Australian Crimes
The Aussie Criminal Record
True Australian crime stories
from newspaper reports
and historic crime records.
Friday 15th December 1922:
Queensland Abolishes Death Penalty
-Queensland has become the first state in Australia to abolish capital punishment. Life imprisonment has replaced the death penalty, however such imprisonment is not to be mitigated or varied.
At the time of settlement there were 160 offences punishable by death, including treason, murder, piracy, forgery, burglary, housebreaking, cutting down trees in an avenue or garden, sending threatening letters and sacrilege. Records disclose that the number of executions in Australia between 1901 and 1910 averaged four per year.

Tuesday 18th September 1877:
Port Arthur Gaol Closed
-Tasmania's infamous Port Arthur penal station, founded by Lieutenant-Governor Arthur in 1830, closed down yesterday -- a decision which must come as a relief to the colony's residents. The gaol has received unwanted publicity in recent years with the release of the popular series His Natural Life by journalist Marcus Clarke. Clarke set his harrowing tale of crime and punishment around the gaol. It also featured in Anthony Trollope's account of his visit Australia and New Zealand.
    The gaol lies on the south-eastern coast of the island, in an inlet of the Tasman peninsula. Convicts who were incarcerated had little chance of escape from Port Arthur, as the gaol was heavily guarded by dogs, soldiers and a bay full of sharks -- for those who would try their luck swimming to freedom.
    Under Governor Arthur's rules, only the serious criminals were sent to the penal station, as convicts remain a cheap source of labour for the government and the settlers. The convicts are given food and clothing by the settlers, according to government regulations, and the less trusted convicts work on the government chain-gangs, carrying out public works.

Monday 28th November 1881:
Kelly Spurs On Police Changes
-The royal commission established to inquire into the functioning of the Victorian Police has described the Kelly Gang period and the corresponding police hunt as 'a disgraceful and humiliating episode in the history of the colony.' It has brought down its first report, recommending a number of dismissals, forced retirements and demotions for charges which range from 'arrant cowardice' to 'indolence and incompetence." more »

Thursday 6th January 1904:
Fingerprinting Leads To Arrest
    -A Sydney man due to face trial for burglary is the first suspect to have been charged with an offence by police using new fingerprinting identification methods. While in police custody for another offence, the accused was charged with the burglary of a house in the suburb of Potts Point after detectives established that his fingerprints matched those found on a window pane and window sash in the house.
A government medical officer told the court that this method of identification was the most reliable presently available and that the chances of discovering identical fingerprints are estimated to be 'a million to one.' The accused was remanded to face trial next month.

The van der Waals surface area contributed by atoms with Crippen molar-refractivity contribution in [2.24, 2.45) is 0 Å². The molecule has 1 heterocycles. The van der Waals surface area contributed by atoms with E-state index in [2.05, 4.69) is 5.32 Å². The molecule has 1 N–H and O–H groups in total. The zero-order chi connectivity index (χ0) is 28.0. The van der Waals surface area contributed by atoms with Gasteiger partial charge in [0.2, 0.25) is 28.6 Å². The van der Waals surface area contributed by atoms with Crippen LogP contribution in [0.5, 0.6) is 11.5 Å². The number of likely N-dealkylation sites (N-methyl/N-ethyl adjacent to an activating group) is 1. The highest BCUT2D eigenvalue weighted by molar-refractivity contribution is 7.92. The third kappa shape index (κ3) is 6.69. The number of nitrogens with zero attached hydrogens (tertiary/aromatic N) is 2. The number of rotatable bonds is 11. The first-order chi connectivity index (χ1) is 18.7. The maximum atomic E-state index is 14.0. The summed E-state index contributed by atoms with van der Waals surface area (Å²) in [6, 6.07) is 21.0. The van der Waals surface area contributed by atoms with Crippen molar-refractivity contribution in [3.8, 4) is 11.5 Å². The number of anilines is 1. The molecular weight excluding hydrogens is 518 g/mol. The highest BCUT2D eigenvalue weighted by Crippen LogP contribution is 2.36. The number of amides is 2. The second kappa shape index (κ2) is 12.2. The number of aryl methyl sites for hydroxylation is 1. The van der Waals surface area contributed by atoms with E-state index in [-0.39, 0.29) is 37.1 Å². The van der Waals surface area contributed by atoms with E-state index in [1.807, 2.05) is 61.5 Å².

Known as the Bertillon system, the policing technique was introduced at Darlinghurst, Sydney in 1902 and criminal suspects have since been regularly fingerprinted to assist in the investigation of crimes.

Tuesday 27th September 1927:
Federal Police Force Formed
    -A new police force has been established for the Australian Capital Territory under Commonwealth legislation. From tomorrow, members of the New South Wales police force at present in Canberra will join the new organisation, whose powers are expected to be more wide-ranging than those currently conferred upon state police forces.

Monday 3rd September 1928:
'No' To Prohibition
-NSW voters have given a resounding 'no' to prohibition in Saturday's referendum. Counting is not yet complete but the 'no' vote is more than double the 'yes' vote. The Federal Capital Territory also rejected prohibition by a majority of three to one.
  The Reverend Hammond, who took a leading part in the campaign, said: 'Those silly people who voted yesterday against prohibition will live to regret it, I am certain.'
Friday 13th October 1933:
Automatic Traffic Lights
The new 'electromatic' traffic signals have been installed at the corner of Kent and Market Streets. When approaching the intersection motorists will see coloured lights mounted on posts on the footpath. The three lights are arranged vertically; red, amber and at the base, green. There is a yellow line painted across the lanes at the intersection which is called the 'stop line'.
  The red light means stop at the stop line before entering the intersection, and remain stationary until the green light appears. Red and amber indicates that the light will shortly change to green and the driver should get ready to start. Green means that the driver may proceed straight on, or to the left, or right depending on the safety of others. However, green does not indicate that a driver can proceed without taking proper precautions. Amber means to stop on the line, unless the vehicle has already entered the intersection, in which case it should proceed.
  The signals will come into operation at 11.00am this morning.

Saturday 26th March 1955:
NSW Abolishes Death Penalty